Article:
CS 471 - Lecture 4

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Nov 18, 2013 (4 years and 1 month ago)

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CS 471
-

Lecture 4

Programming with Posix Threads

and Java Threads


George Mason University

Fall 2009



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POSIX Thread Programming


Standard Thread Library for POSIX
-
compliant
systems


Supports thread creation and management


Synchronization using




mutex variables




condition variables


At the time of creation, different attributes can be
assigned to




threads




mutex/condition variables

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Using Posix Thread Library


To use this library,
#include <pthread.h>

in
your program.




To compile, link with the pthread library:


gcc hello.c
-
o hello

lpthread


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Data Types in POSIX


special data type for threads (
pthread_t
)



mutex variables for mutual exclusion (
pthread_mutex_t
)


mutex variables are like
binary semaphores


a mutex variable can be in either
locked

or
unlocked
state



condition variables using which a thread can sleep


until some other thread signals the condition
(
pthread_cond_t
)



various kind of attribute types used when initializing:


threads (
pthread_attr_t
)


mutex variables (
pthread_mutexattr_t
)


condition variables (
pthread_condattr_t
)

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Functions and Data Types


All POSIX thread functions have the form:


pthread[ _object ] _operation



Most of the POSIX thread library functions
return 0 in case of success and some non
-
zero
error
-
number in case of a failure.

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Threads and Their Attributes


pthread_create()

function is used to create a
new thread.


A thread is created with specification of certain


attributes such as:


Detach state (default non
-
detached)


Stack address


Stack size


int pthread_create (pthread_t *thread_id,


const pthread_attr_t *attributes,


void *(*thread_function)(void *),


void *arguments);


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Example

#include <stdio.h>

#include <pthread.h>


main() {


pthread
_t f2_thread, f1_thread, f3_thread; int i1=1,i2=2;


void *f2(), *f1(),*f3();


pthread
_create(&f1_thread,NULL,f1,&i1);


pthread
_create(&f2_thread,NULL,f2,&i2);


pthread
_create(&f3_thread,NULL,f3,NULL);




}

void *f1(int *i){



}

void *f2(int *i){



}


void *f3() {

}




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Joining and Exiting


A thread can wait for the completion of a non
-
detached thread by using


pthread_join ( pthread_t thread, void **status)


(All threads are created non
-
detached by default,
so they are “joinable” by default).


If any thread executes the system call
exit( ),

the entire process terminates.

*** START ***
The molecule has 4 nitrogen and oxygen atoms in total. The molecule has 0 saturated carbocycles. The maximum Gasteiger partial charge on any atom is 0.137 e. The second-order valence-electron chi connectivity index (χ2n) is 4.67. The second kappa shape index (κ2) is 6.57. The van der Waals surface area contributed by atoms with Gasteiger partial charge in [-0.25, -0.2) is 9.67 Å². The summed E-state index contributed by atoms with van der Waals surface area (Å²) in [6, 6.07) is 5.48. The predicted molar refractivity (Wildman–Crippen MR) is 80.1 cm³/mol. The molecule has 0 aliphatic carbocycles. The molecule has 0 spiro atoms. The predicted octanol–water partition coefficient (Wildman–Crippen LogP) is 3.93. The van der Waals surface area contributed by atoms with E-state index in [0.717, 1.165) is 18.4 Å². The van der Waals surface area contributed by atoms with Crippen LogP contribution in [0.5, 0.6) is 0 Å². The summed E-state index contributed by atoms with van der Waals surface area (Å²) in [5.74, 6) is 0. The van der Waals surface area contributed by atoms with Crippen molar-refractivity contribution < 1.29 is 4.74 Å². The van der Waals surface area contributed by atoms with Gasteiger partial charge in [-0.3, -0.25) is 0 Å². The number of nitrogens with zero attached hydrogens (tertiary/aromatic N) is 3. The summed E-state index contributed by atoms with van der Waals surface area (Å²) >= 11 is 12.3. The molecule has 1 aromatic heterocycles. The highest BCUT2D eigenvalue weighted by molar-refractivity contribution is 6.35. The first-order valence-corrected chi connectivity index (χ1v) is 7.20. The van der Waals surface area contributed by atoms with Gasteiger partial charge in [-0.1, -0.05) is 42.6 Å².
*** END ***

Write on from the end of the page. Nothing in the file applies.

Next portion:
If the main thread completes its execution, it
implicitly calls
exit(

)
,

and this again terminates
the process.


A thread (the main, or another thread ) can exit by
calling
pthread_exit( ),

this does not terminate
the process.


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Detached


PTHREAD_CREATE_DETACHED


Creates a new
detached thread. A detached thread disappears
without leaving a trace.
pthread_join()

cannot
wait for a detached thread.


PTHREAD_CREATE_JOINABLE


Creates a new
non
-
detached thread.
pthread_join()

must be
called to release any resources associated with
the terminated thread.


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#include <stdio.h>

#include <pthread.h>


main() {


pthread
_t f2_thread, f1_thread;


void *f2(), *f1();


pthread
_create(&f1_thread,NULL,f1,NULL);


pthread
_create(&f2_thread,NULL,f2,NULL);


pthread
_join(f1_thread,NULL);


pthread
_join(f

彴桲e慤ⱎ啌䰩;


灴桲e慤
彥硩t⠰⤻

}

癯楤‪fㄨ⥻




pthread
_exit(0);

}

void *f2(){




pthread
_exit(0);

}






Example

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Setting Thread Attributes


Define and initialize attribute object:


pthread_attr_t attr;


pthread_attr_init (&attr );



For example, set the detach state:

pthread_attr_setdetachstate(&attr,
THREAD_CREATE_DETACHED );


Or, you can use “default attributes” when creating the
thread.

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Mutex Variables


Used for mutual exclusion locks.


A mutex variable can be either
locked

or
unlocked


pthread_mutex_t lock;

// lock is a mutex variable



Lock operation


pthread_mutex_lock( &lock ) ;



Unlock operation


pthread_mutex_unlock( &lock )



Initialization of a mutex variable by default attributes


pthread_mutex_init( &lock, NULL );



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Example

#include <stdio.h>

#include <pthread.h>

pthread_mutex_t region_mutex = PTHREAD_MUTEX_INITIALIZER;

int b; /* buffer size = 1; */


main() {


pthread_t producer_thread, consumer_thread;


void *producer(), *consumer();


void *consumer();


pthread_create(&consumer_thread,NULL,consumer,NULL);


pthread_create(&producer_thread,NULL,producer,NULL);